Stock Markets Move Towards Sidelining Shareholders

As the dust settles on Alibaba’s IPO, the single largest initial public offering to date, experts have turned their attention to a less-celebrated aspect: the relative lack of shareholder control in firm operations.   Alibaba listed on the NYSE, an unexpected choice over the Hong Kong Stock Exchange1

Although every Alibaba share technically has equal rights, the company specified a “partnership” of thirty people, including CEO Jack Ma, who will have exclusive control over nominations to a majority of board seats. 2  This unconventional structure is supposedly necessary to “preserve the firm’s culture.” 3

This type of dual-class is not uncommon in Chinese and American tech firms.  Proponents of structuring tech companies with multiple classes of shares argue that it helps “founders of fast-growing firms to raise the necessary capital to pursue their long-term ambitions without having to deal with short-term mood swings among investors.”4

In 1988 an SEC ban on such structures was invalidated when a court ruled that the agency had impermissibly exceeded its authority.  As a result, the SEC passed a rule banning companies from changing structure post-offering.  However, companies have the discretion to implement multi-share structures pre-offering.  This rule is meant to prevent shareholders from being blind-sided by structural changes once they have made their investments.5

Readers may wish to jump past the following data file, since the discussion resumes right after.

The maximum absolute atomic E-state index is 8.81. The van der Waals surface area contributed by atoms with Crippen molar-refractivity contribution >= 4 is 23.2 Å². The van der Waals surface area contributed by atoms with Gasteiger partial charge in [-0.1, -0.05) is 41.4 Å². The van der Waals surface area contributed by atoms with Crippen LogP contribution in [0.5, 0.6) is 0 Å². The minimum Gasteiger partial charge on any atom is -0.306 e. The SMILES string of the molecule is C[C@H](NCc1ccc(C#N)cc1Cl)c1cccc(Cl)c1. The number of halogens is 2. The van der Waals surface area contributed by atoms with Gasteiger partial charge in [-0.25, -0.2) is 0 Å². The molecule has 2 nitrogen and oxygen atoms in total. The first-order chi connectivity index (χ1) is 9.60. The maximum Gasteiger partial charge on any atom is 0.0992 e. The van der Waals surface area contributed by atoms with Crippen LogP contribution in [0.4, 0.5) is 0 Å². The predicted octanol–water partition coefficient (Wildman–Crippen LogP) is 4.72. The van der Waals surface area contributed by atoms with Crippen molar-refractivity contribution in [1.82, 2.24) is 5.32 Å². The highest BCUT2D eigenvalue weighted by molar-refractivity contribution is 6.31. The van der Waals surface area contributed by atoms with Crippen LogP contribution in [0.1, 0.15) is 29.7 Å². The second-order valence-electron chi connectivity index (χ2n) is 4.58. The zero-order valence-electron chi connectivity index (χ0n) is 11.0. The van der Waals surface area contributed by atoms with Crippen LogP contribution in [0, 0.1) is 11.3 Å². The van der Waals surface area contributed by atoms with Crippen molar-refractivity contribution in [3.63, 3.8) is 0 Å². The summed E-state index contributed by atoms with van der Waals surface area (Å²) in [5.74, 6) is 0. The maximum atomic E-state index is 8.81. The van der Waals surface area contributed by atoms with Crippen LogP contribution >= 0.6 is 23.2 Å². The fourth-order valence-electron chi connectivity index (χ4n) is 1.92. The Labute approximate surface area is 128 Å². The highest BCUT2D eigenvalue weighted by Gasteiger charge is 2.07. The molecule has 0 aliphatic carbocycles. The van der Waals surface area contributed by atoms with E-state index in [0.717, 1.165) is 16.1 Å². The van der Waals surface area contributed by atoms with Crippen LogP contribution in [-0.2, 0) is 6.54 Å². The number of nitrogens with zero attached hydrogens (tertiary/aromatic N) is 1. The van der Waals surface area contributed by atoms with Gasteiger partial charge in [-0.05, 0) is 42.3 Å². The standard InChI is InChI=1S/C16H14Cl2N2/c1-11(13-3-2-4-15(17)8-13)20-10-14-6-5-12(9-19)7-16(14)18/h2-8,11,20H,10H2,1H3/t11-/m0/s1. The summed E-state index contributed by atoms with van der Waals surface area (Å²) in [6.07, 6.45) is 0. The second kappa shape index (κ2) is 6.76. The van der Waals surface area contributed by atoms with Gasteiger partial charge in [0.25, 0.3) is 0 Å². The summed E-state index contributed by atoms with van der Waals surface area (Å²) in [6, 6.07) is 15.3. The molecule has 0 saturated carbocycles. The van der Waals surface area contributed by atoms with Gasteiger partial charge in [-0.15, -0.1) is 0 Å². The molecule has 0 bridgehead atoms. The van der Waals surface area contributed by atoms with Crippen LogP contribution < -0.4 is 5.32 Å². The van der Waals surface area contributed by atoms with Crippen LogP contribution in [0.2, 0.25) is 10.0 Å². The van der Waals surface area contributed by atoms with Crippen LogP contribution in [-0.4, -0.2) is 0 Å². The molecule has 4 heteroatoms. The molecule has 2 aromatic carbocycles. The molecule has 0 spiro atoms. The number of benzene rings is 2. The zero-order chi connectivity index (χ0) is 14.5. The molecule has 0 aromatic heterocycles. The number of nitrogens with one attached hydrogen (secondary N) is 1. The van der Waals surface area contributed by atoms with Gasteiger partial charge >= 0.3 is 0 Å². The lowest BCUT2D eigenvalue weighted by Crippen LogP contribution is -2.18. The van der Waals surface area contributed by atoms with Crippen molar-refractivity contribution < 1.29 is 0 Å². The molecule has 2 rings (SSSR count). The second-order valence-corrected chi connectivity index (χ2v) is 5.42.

As a result of the United States’ relatively lax rules, more than half of all companies with skewed voting structures are listed in the U.S.6 Although Britain’s market regulator recently banned these structures for firms listed on the main market of the London Stock Exchange, other jurisdictions seem to be doing the opposite.7 For example, the European Union considered a similar rule in 2007 but did not ultimately pursue it.  France passed a rule which effectively doubles voting rights of all shares held by the same person for more than two years.  Although France’s rule was designed for the purpose of blocking hostile foreign takeovers, its result is the abandonment of the traditional “one share, one vote” system.8


  1. HKEx).  According to an Economist article, this choice was driven by the fact that the Hong Kong Stock Exchange requires that shareholders have a proportionate stay over management.  ((Out of Control, Economist (Sept. 20, 2014), 

  2. (Paul Hodgson, Alibaba IPO: Shareholders Can Buy Shares, Not Influence, Fortune (Sept. 18, 2014, 10:45AM), 

  3. Economist, supra note 1. 

  4. Economist, supra note 1. 

  5. Economist, supra note 1. 

  6. Economist, supra note 1. 

  7. Economist, supra note 1. 

  8. Economist, supra note 1.